Activision sues California agency that sued it over misconduct
A public records lawsuit filed this week on behalf of Activision Blizzard aims to turn the tables on California’s Civil Rights Department, which has been suing the game maker over alleged sexual misconduct and pay discrimination at its workplace.
Why it matters: Activision has been in a bitter dispute with California’s state investigators and has repeatedly tried to get that case tossed.
- That contrasts with the $18 million settlement it agreed to last September with federal investigators over misconduct at the company.
Driving the news: The new suit, filed to California Superior Court in Sacramento, alleges that the California agency improperly slow-walked or withheld information about its contacts with the media and labor unions regarding the case.
Among the records the company seeks are communications between the Civil Rights Department (CRD) and reporters from The New York Times, The Washington Post and other outlets.
- It also wants to see exchanges with the Communication Workers of America, the labor group that has repped some Activision Blizzard employees in their efforts to unionize since late 2021.
- And it says California has also failed to turn over documents regarding any internal concerns over the agency’s approach to mediating its issues with Activision.
- These documents should be produced through California’s Public Records Act, the suit asserts, and Activision wants a judge to force California’s hand.
What they’re saying: "No state agency is above the law, especially one charged with enforcing it" an Activision Blizzard spokesperson told Axios, adding that the agency "has repeatedly refused to follow its legal obligations in this case" to turn over evidence and documents."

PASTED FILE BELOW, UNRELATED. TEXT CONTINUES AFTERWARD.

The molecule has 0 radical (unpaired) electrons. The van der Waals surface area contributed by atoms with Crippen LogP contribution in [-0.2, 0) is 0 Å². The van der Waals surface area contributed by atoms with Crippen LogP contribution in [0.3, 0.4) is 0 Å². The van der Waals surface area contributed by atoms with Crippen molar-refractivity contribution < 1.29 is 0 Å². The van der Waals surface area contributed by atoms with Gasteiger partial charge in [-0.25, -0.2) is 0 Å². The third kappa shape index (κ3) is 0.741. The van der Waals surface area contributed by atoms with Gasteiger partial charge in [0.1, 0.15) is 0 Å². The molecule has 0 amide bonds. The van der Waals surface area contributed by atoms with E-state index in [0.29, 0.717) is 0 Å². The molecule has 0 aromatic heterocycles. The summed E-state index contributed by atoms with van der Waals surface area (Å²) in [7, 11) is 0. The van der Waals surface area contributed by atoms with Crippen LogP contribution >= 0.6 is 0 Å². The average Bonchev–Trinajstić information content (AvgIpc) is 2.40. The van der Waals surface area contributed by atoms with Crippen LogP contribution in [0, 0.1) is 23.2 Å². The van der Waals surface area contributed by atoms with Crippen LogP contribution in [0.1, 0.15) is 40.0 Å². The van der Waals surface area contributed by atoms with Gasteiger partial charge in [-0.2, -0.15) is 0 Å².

- The lawyer who filed the suit for Activision, Christopher Skinnell, says in the suit that the CRD “deliberately unleashed a hurricane of hostile media coverage against the company based on malicious and knowingly false assertions. It also worked with activists who contributed to the CRD’s media war.”
- The new lawsuit says the California complaint, which alleged widespread sexual misconduct for years at the company, was "unlawfully filed.”
- That’s a reference to an argument Activision’s lawyers have repeatedly made that California did not meet its obligations to mediate a settlement prior to suing two summers ago.
The other side: The CRD, for its part, has claimed that it is legally permitted to redact certain information from requests.
- In court, it has pressed Activision Blizzard to be more forthcoming in fulfilling California’s request for documentation related to the case.
- It has sought years of records involving potential misconduct at the company and in a court filing this week complained of Activision's "meritless objections" to some of its requests.
Between the lines: It’s unclear if the communications Activision seeks would disclose any illegal actions on California’s part.
- But it could produce evidence of contradictory statements about dealing with reporters and raise questions about the timing of California’s lawsuit.
Note: The CRD, until recently, was called the Department of Fair Employment & Housing. Earlier coverage of the Activision suit at Axios and other outlets commonly uses the DFEH acronym.
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